Macy’s is adding a touch of luxury to its ‘platinum’ stores

May 14, 2015, 12:52 PM UTC
Macy's flagship store on West 34th Street in midtown Manhattan in this view from the Empire State Building February 14, 2014 in New York. AFP PHOTO/Stan HONDA (Photo credit should read STAN HONDA/AFP/Getty Images)
Photograph by Stan Honda — AFP/Getty Images

Middle of the road isn’t such a great place to be if you’re a retailer. Just ask Macy’s (M).

Shoppers are now either gravitating toward the deeply-discounted items found at T.J. Maxx (TJX) and outlet stores such as Nordstrom Rack, or, if they have the means, they’re focusing on high-end stores such as Neiman Marcus and Macy’s sister chain, Bloomingdale’s.

That bifurcation in the retail industry is leaving many mid-tier stores struggling to find growth: witness Macy’s (M) anemic first-quarter results, which included a slight but unexpected decline in sales. The long-time department store leader’s performance contrasts with growth last quarter at downmarket rivals J.C. Penney (JCP) and Kohl’s (KSS), as well as at upmarket competitor Nordstrom (JWN).

To remedy that sales decline, Macy’s is developing strategies that zero in on its top 150 stores, or about 20% of its fleet, particularly its very best 30 stores, which it calls its “platinum doors.” The goal is simple: getting a sales lift in time for the crucial holiday season by adding a lot of higher-end merchandise, more staff, new technology, and a redesign.

The retailer has already done this to a large extent at a few of its most important stores. Its flagship store in Manhattan’s Herald Square is nearing the end of a multi-year, $400 million renovation, and is now in essence partly a luxury department store, housing brands such as Louis Vuitton and Longchamp, which few Macy’s stores carry, and a Coach (COH) boutique designed by Dutch architect Rem Koolhaas. The Macy’s store in San Francisco’s Union Square is also a beauty and could easily be mistaken for a luxury department store. Macy’s has also bought the upscale Bluemercury beauty and spa company, which it plans to expand.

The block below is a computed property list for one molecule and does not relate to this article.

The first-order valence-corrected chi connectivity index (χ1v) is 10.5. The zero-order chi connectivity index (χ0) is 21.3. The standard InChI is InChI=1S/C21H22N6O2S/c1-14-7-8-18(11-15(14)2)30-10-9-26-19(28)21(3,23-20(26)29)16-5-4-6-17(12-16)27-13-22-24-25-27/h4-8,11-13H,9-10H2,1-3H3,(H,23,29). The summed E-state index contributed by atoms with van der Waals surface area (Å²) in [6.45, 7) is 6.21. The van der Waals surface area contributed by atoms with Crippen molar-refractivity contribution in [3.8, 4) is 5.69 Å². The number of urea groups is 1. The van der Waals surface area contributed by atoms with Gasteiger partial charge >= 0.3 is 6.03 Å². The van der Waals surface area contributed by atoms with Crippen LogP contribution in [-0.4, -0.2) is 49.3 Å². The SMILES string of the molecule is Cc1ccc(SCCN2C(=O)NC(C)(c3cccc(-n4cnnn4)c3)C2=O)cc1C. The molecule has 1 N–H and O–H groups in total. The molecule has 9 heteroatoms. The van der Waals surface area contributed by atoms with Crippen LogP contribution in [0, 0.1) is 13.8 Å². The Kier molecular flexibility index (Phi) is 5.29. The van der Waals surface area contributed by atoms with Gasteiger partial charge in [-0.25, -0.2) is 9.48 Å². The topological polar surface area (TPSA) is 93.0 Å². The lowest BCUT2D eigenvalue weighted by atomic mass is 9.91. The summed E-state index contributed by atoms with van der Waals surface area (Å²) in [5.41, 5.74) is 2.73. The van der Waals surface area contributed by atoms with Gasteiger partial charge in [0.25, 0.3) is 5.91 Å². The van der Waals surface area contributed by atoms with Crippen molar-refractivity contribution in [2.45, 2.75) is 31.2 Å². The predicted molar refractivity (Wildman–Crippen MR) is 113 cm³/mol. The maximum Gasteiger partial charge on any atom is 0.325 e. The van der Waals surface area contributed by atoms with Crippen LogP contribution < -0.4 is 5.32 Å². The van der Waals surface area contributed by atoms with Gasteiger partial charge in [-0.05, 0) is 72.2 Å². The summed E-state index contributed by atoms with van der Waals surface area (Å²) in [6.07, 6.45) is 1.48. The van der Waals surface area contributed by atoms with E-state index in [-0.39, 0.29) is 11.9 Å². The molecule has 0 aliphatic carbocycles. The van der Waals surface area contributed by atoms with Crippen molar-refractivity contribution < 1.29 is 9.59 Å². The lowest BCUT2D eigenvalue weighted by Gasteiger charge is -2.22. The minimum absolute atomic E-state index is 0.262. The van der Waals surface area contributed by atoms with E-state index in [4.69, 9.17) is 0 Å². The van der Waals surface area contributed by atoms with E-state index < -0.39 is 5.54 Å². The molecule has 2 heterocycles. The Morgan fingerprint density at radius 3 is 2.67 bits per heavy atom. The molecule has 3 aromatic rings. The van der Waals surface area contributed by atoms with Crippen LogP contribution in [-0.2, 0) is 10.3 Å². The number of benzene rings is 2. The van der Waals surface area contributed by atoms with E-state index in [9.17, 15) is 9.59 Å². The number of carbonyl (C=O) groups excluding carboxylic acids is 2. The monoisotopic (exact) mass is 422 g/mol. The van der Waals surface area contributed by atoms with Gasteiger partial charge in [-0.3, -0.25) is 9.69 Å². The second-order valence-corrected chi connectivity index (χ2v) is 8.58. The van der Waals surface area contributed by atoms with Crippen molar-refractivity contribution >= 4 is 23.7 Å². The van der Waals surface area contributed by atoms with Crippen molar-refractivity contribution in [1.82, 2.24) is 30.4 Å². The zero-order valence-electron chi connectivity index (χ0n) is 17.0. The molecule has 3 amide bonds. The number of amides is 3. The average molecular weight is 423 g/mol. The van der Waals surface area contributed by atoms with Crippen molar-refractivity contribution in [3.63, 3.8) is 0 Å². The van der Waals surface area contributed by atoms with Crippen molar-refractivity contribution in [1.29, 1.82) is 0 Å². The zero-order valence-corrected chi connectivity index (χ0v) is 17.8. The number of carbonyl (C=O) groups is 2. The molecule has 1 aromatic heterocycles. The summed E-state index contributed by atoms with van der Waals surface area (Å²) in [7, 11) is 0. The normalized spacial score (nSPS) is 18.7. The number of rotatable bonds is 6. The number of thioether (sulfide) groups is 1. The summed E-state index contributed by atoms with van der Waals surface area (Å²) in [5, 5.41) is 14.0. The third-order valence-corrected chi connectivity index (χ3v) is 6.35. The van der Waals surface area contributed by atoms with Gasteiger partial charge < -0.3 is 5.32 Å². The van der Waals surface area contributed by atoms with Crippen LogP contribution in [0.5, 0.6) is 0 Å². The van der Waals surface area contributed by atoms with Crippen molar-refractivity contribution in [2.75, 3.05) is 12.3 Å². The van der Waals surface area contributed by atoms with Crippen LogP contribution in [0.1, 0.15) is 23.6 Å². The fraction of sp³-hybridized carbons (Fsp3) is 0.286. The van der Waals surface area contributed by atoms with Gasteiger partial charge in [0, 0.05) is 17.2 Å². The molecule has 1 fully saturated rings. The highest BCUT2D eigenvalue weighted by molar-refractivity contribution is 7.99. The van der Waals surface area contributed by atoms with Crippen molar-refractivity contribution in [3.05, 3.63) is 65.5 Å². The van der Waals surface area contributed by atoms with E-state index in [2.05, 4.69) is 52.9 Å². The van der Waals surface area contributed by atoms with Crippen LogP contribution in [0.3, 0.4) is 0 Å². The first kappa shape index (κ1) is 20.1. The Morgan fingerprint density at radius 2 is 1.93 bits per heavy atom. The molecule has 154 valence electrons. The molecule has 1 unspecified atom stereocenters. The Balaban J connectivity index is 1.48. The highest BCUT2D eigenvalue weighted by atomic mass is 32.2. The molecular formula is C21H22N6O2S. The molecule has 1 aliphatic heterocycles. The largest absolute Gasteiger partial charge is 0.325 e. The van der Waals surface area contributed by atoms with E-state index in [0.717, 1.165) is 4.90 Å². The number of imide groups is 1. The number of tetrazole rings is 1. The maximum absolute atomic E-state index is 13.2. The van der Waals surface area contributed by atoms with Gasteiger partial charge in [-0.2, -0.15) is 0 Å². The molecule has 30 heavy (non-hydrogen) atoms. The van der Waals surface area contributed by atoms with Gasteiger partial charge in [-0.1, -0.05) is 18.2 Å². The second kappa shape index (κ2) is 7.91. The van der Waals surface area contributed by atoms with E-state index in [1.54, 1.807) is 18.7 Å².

“We believe there is opportunity to elevate these stores further and accelerate their growth,” Macy’s Chief Financial Officer Karen Hoguet told Wall Street analysts this week. “Hopefully, we will begin to see the benefit this fall, particularly in the fourth quarter.”

The 150 stores were chosen based on their sales growth, the state of economy in those markets, customer service scores at those stores, and their profitability.

More specifically, Macy’s plans to add higher-end merchandise to those 150 standout stores. At the 30 platinum stores, Macy’s may remove some clearance items so it can offer more new merchandise. (The retailer is launching a new outlet chain this year called Backstage that will give it a venue to clear much such inventory.) The best stores will also get more inventory of hot items, redesigns, more staffing, and new technology.

Unfortunately for Macy’s, many of its stores are old and located in malls that are struggling, partly because of store closings by JCPenney and Sears (SHLD) in recent years. By contrast, the Macy’s stores at booming malls — such as Long Island’s Roosevelt Field — are thriving. So such stores are about to get a lot more attention from the company.

“If you think about it, the top malls in the country are doing extraordinarily well, as are we,” Hoguet said. “But we think we can actually push that growth further.”
[fortune-brightcove videoid=4232538485001]

Read More

Great ResignationInflationSupply ChainsLeadership